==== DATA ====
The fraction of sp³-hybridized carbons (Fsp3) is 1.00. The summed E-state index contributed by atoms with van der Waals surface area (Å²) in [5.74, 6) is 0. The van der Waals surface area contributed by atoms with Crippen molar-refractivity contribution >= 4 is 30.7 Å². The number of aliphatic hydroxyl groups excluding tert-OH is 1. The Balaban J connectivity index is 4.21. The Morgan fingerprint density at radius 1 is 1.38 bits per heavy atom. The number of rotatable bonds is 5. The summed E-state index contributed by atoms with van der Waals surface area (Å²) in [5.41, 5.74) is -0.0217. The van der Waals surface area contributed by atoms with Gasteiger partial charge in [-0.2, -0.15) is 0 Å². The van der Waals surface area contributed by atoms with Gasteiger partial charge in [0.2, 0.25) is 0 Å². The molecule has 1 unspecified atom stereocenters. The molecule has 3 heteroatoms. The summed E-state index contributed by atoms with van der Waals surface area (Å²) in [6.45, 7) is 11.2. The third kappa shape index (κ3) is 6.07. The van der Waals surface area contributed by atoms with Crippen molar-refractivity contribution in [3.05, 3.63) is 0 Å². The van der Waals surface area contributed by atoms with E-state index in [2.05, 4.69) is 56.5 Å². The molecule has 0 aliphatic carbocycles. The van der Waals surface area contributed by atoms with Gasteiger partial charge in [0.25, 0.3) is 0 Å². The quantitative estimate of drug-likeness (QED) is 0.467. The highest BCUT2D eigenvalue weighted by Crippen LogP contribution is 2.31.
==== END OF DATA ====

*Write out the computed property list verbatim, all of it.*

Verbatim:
The fraction of sp³-hybridized carbons (Fsp3) is 1.00. The summed E-state index contributed by atoms with van der Waals surface area (Å²) in [5.74, 6) is 0. The van der Waals surface area contributed by atoms with Crippen molar-refractivity contribution >= 4 is 30.7 Å². The number of aliphatic hydroxyl groups excluding tert-OH is 1. The Balaban J connectivity index is 4.21. The Morgan fingerprint density at radius 1 is 1.38 bits per heavy atom. The number of rotatable bonds is 5. The summed E-state index contributed by atoms with van der Waals surface area (Å²) in [5.41, 5.74) is -0.0217. The van der Waals surface area contributed by atoms with Gasteiger partial charge in [-0.2, -0.15) is 0 Å². The van der Waals surface area contributed by atoms with Gasteiger partial charge in [0.2, 0.25) is 0 Å². The molecule has 1 unspecified atom stereocenters. The molecule has 3 heteroatoms. The summed E-state index contributed by atoms with van der Waals surface area (Å²) in [6.45, 7) is 11.2. The third kappa shape index (κ3) is 6.07. The van der Waals surface area contributed by atoms with Crippen molar-refractivity contribution in [3.05, 3.63) is 0 Å². The van der Waals surface area contributed by atoms with E-state index in [2.05, 4.69) is 56.5 Å². The molecule has 0 aliphatic carbocycles. The van der Waals surface area contributed by atoms with Gasteiger partial charge in [0.25, 0.3) is 0 Å². The quantitative estimate of drug-likeness (QED) is 0.467. The highest BCUT2D eigenvalue weighted by Crippen LogP contribution is 2.31.